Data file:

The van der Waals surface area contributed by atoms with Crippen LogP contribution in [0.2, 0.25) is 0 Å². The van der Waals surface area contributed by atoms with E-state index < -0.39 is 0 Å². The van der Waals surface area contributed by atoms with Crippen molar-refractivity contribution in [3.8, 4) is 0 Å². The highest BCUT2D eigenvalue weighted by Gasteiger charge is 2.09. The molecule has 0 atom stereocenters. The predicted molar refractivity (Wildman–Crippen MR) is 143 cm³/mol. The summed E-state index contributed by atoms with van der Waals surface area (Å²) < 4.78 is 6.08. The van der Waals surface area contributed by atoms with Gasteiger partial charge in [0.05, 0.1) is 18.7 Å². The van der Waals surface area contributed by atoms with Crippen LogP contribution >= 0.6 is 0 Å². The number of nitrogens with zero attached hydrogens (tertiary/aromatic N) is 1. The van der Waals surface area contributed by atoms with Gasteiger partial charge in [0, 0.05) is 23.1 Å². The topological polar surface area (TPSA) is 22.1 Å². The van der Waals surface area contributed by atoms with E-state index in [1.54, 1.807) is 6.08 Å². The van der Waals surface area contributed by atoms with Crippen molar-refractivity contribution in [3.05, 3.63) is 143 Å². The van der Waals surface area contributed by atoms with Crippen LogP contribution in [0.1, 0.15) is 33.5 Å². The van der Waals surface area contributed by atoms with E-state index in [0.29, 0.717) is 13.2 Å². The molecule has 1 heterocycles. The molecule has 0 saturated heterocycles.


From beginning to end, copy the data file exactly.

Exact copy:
The van der Waals surface area contributed by atoms with Crippen LogP contribution in [0.2, 0.25) is 0 Å². The van der Waals surface area contributed by atoms with E-state index < -0.39 is 0 Å². The van der Waals surface area contributed by atoms with Crippen molar-refractivity contribution in [3.8, 4) is 0 Å². The highest BCUT2D eigenvalue weighted by Gasteiger charge is 2.09. The molecule has 0 atom stereocenters. The predicted molar refractivity (Wildman–Crippen MR) is 143 cm³/mol. The summed E-state index contributed by atoms with van der Waals surface area (Å²) < 4.78 is 6.08. The van der Waals surface area contributed by atoms with Gasteiger partial charge in [0.05, 0.1) is 18.7 Å². The van der Waals surface area contributed by atoms with Crippen LogP contribution >= 0.6 is 0 Å². The number of nitrogens with zero attached hydrogens (tertiary/aromatic N) is 1. The van der Waals surface area contributed by atoms with Gasteiger partial charge in [0, 0.05) is 23.1 Å². The topological polar surface area (TPSA) is 22.1 Å². The van der Waals surface area contributed by atoms with E-state index in [1.54, 1.807) is 6.08 Å². The van der Waals surface area contributed by atoms with Crippen molar-refractivity contribution in [3.05, 3.63) is 143 Å². The van der Waals surface area contributed by atoms with Crippen LogP contribution in [0.1, 0.15) is 33.5 Å². The van der Waals surface area contributed by atoms with E-state index in [0.29, 0.717) is 13.2 Å². The molecule has 1 heterocycles. The molecule has 0 saturated heterocycles.